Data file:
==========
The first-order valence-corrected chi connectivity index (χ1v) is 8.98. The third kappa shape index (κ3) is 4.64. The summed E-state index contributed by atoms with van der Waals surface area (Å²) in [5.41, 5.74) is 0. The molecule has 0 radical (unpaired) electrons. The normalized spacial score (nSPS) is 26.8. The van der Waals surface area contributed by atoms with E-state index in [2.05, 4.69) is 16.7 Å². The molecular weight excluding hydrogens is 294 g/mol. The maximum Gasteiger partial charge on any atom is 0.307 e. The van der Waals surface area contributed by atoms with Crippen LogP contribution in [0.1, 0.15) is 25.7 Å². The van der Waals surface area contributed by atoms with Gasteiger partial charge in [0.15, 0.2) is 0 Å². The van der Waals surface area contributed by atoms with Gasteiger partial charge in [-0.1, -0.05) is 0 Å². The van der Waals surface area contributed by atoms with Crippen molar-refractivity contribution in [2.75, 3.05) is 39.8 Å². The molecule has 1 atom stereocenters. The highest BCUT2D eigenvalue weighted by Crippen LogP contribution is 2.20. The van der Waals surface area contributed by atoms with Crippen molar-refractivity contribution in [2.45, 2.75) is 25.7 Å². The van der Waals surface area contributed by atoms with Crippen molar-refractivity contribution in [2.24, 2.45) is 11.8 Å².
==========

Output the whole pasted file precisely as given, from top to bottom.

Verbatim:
The first-order valence-corrected chi connectivity index (χ1v) is 8.98. The third kappa shape index (κ3) is 4.64. The summed E-state index contributed by atoms with van der Waals surface area (Å²) in [5.41, 5.74) is 0. The molecule has 0 radical (unpaired) electrons. The normalized spacial score (nSPS) is 26.8. The van der Waals surface area contributed by atoms with E-state index in [2.05, 4.69) is 16.7 Å². The molecular weight excluding hydrogens is 294 g/mol. The maximum Gasteiger partial charge on any atom is 0.307 e. The van der Waals surface area contributed by atoms with Crippen LogP contribution in [0.1, 0.15) is 25.7 Å². The van der Waals surface area contributed by atoms with Gasteiger partial charge in [0.15, 0.2) is 0 Å². The van der Waals surface area contributed by atoms with Gasteiger partial charge in [-0.1, -0.05) is 0 Å². The van der Waals surface area contributed by atoms with Crippen molar-refractivity contribution in [2.75, 3.05) is 39.8 Å². The molecule has 1 atom stereocenters. The highest BCUT2D eigenvalue weighted by Crippen LogP contribution is 2.20. The van der Waals surface area contributed by atoms with Crippen molar-refractivity contribution in [2.45, 2.75) is 25.7 Å². The van der Waals surface area contributed by atoms with Crippen molar-refractivity contribution in [2.24, 2.45) is 11.8 Å².